Brewery Tours Are Back!

Hope BeerI tried to recall my first brewery tour, and, although the memories are hazy – not, I should point out, for any drink-related reason – I think it must have been the Anheuser-Busch tour in my non-beloved hometown of St. Louis, back in the early 1990s. I had no particular interest in beer at that point, and certainly none at all in the local offering; I was only on the tour to see the Clydesdales. Fast-forward to late 1998; I had recently moved back to the US from the UK, where I had discovered that beer was, in fact, quite tasty, and, I when living there, I used to enjoy looking from the train at oasthouses and 19th century brewery complexes as part of the built environment. But Silicon Valley in the late 1990s offered a number of brewpubs within easy stumbling distance, so I got used to looking at the setups while enjoying a few beers and a meal at places like The Tied House (now defunct) in Mountain View and Faultline Brewing Company in Sunnyvale, and the legendary Magnolia Brewery in San Francisco proper, though in their case, the brewery is well-concealed.

But I don’t think I saw a real production brewery of any size until moving to the other coast, in 2002. Although I lived in Brooklyn and knew a few of the owners of the Brooklyn Brewery in passing, as some friends lived in the same building and we’d have the odd dinner together, my first real ‘brewery tour’ was on a trip to Bar Harbor, Maine. We stopped off at both Bar Harbor Brewing Company and Atlantic Brewing Company, then separate businesses, and did the now-familiar tour-and-tasting. I still have a real fondness for Cadillac Mountain Stout and Thunder Hole Ale; both beers are brewed by Atlantic Brewing nowadays, as they took on the Bar Harbor beers when the original owners retired. There’s a much-needed discussion to be had about the craft beer industry as we know it now needing to get better at succession planning, but I digress. After that trip, brewery tours became a must-do part of any holiday, or getting to know a new locality when we moved cities/countries. It’s safe to say that I’ve seen a lot of tanks and taprooms in the decade(s) since those initial tours. Indeed, after you’ve seen a few small-to-medium breweries, they can begin to blend together; most of the time, the basic setup is broadly similar.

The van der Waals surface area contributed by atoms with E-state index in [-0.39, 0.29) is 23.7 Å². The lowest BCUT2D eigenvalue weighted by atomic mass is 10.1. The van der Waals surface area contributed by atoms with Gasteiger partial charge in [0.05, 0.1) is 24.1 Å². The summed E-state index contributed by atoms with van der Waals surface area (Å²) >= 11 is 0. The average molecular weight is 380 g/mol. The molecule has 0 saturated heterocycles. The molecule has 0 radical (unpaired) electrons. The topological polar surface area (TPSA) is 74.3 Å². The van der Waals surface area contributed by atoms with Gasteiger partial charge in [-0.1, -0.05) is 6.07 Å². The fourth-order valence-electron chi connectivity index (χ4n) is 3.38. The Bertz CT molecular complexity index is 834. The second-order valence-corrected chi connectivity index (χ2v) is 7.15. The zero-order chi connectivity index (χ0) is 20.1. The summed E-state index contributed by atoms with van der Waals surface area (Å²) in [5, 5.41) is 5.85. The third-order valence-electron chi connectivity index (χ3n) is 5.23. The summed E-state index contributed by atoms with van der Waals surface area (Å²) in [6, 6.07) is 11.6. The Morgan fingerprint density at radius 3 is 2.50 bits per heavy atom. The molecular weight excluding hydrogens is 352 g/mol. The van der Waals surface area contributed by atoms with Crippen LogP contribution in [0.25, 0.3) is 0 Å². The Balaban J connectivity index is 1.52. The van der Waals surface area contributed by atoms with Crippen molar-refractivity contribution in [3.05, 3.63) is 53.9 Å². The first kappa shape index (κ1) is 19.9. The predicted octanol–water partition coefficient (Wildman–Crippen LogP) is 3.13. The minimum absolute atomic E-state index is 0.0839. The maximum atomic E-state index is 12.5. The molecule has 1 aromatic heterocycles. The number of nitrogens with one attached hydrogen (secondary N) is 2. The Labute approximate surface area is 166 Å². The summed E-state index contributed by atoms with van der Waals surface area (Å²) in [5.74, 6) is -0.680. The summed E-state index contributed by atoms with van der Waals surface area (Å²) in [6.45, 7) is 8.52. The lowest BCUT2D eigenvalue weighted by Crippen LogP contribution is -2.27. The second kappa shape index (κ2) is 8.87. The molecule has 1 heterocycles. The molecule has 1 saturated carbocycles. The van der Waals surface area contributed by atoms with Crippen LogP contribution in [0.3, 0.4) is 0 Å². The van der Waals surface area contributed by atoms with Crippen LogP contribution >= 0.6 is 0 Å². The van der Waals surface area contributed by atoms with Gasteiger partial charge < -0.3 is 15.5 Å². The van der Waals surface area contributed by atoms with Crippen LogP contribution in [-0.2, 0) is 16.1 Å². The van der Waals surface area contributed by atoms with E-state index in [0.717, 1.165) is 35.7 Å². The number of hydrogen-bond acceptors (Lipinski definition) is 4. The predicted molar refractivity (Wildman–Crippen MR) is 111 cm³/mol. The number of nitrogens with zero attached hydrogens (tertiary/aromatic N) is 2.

Pilot KitBut having been out of the brewery tour game for so long with Covid, it felt very much like a return to normalcy to finally make it to one of my now-favourite local breweries, Hope Beer. It’s true we did have great fun at Western Herd not too long ago, but it’s on a much smaller scale than Hope, and was less of a formal tour than a very-welcome exploration of the site – a true farmhouse brewery. We were welcomed to Hope’s handy-for-the-train location by head brewer Richie Hamilton, who gave us great insights into Hope’s relationship with its Dutch ‘sister’ brewery, Hoop, and took us around the immaculate brewhouse and warehouse portions of the brewery. I’m not suggesting I’ve ever been to a ‘dirty’ brewery, but Hope is absolutely spotless – none of the expected odd puddles of water or dust from milling grain. According to Richie, some of this is down to Hope having ‘the best brewery floor in Ireland’ – because the concrete floor was custom-poured and the brewhouse all designed and installed in one go, there is a cohesion to the kit that isn’t always the standard; so many smaller breweries have tanks handed down from several previous owners, or a bottling or canning line they’ve similarly ‘inherited’ from another facility. Not so at Hope – there is perfect drainage and a symmetrical series of gleaming tanks – even the pilot kit is lovely.

And so to the tasting – we got to enjoy a sample of the excellent Bohemian Pilsener from the tank (and for local fans of this beer, buy it while you see it – much of what’s left is heading off to Italy, where it’s wildly popular), as well as others from the core range, while discussing the origins of the recipes and the local folklore presented on each can. We also tried a SEEKRIT BEER that won’t remain so much longer, and I can confirm it was very tasty indeed. There was also a fun archaeology angle to that one, so I could tick the ‘using my archaeology degrees’ box, but the rest of you will have to wait.

All told, it was great to be back wandering around an industrial estate and hearing stories of the beer and brewery – thanks so much to Richie for being a fantastic host. Can’t wait to see the SEEKRIT BEER out in the wild!

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